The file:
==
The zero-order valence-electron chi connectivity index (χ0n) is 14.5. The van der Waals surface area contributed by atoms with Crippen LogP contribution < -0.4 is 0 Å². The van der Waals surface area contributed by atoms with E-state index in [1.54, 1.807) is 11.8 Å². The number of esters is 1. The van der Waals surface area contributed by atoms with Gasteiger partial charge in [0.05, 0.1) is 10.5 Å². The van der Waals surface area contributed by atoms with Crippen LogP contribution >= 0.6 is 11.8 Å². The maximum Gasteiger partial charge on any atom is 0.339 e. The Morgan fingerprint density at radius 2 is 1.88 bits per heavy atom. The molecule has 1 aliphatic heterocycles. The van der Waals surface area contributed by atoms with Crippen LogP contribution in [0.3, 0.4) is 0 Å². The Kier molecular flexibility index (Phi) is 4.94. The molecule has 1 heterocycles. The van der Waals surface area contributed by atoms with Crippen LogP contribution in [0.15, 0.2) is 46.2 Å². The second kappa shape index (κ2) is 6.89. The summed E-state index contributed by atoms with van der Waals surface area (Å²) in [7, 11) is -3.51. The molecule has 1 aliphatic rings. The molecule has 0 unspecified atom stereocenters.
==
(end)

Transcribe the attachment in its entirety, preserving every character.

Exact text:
The zero-order valence-electron chi connectivity index (χ0n) is 14.5. The van der Waals surface area contributed by atoms with Crippen LogP contribution < -0.4 is 0 Å². The van der Waals surface area contributed by atoms with E-state index in [1.54, 1.807) is 11.8 Å². The number of esters is 1. The van der Waals surface area contributed by atoms with Gasteiger partial charge in [0.05, 0.1) is 10.5 Å². The van der Waals surface area contributed by atoms with Crippen LogP contribution >= 0.6 is 11.8 Å². The maximum Gasteiger partial charge on any atom is 0.339 e. The Morgan fingerprint density at radius 2 is 1.88 bits per heavy atom. The molecule has 1 aliphatic heterocycles. The van der Waals surface area contributed by atoms with Crippen LogP contribution in [0.3, 0.4) is 0 Å². The Kier molecular flexibility index (Phi) is 4.94. The molecule has 1 heterocycles. The van der Waals surface area contributed by atoms with Crippen LogP contribution in [0.15, 0.2) is 46.2 Å². The second kappa shape index (κ2) is 6.89. The summed E-state index contributed by atoms with van der Waals surface area (Å²) in [7, 11) is -3.51. The molecule has 1 aliphatic rings. The molecule has 0 unspecified atom stereocenters.